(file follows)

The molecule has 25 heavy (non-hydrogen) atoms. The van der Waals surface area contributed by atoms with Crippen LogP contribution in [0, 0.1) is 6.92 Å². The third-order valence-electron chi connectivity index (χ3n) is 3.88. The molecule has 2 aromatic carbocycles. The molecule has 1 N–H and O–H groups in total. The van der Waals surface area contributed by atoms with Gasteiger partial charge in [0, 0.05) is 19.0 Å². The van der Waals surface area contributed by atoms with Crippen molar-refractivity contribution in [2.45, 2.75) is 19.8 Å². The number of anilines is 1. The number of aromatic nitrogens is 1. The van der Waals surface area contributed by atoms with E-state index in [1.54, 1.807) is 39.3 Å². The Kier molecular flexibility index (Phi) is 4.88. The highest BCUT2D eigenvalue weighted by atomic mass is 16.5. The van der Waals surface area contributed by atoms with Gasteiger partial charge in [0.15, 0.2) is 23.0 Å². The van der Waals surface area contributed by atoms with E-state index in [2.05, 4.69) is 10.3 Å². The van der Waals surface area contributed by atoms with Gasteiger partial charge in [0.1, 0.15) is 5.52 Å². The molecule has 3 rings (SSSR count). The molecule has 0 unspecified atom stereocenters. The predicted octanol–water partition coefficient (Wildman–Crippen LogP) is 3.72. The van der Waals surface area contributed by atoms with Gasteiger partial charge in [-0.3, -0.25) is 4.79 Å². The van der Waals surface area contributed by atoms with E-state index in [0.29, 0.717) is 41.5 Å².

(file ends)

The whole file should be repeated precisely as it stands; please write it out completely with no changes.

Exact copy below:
The molecule has 25 heavy (non-hydrogen) atoms. The van der Waals surface area contributed by atoms with Crippen LogP contribution in [0, 0.1) is 6.92 Å². The third-order valence-electron chi connectivity index (χ3n) is 3.88. The molecule has 2 aromatic carbocycles. The molecule has 1 N–H and O–H groups in total. The van der Waals surface area contributed by atoms with Gasteiger partial charge in [0, 0.05) is 19.0 Å². The van der Waals surface area contributed by atoms with Crippen molar-refractivity contribution in [2.45, 2.75) is 19.8 Å². The number of anilines is 1. The number of aromatic nitrogens is 1. The van der Waals surface area contributed by atoms with E-state index in [1.54, 1.807) is 39.3 Å². The Kier molecular flexibility index (Phi) is 4.88. The highest BCUT2D eigenvalue weighted by atomic mass is 16.5. The van der Waals surface area contributed by atoms with Gasteiger partial charge in [0.15, 0.2) is 23.0 Å². The van der Waals surface area contributed by atoms with E-state index in [2.05, 4.69) is 10.3 Å². The van der Waals surface area contributed by atoms with Gasteiger partial charge in [0.1, 0.15) is 5.52 Å². The molecule has 3 rings (SSSR count). The molecule has 0 unspecified atom stereocenters. The predicted octanol–water partition coefficient (Wildman–Crippen LogP) is 3.72. The van der Waals surface area contributed by atoms with Gasteiger partial charge in [-0.3, -0.25) is 4.79 Å². The van der Waals surface area contributed by atoms with E-state index in [0.29, 0.717) is 41.5 Å².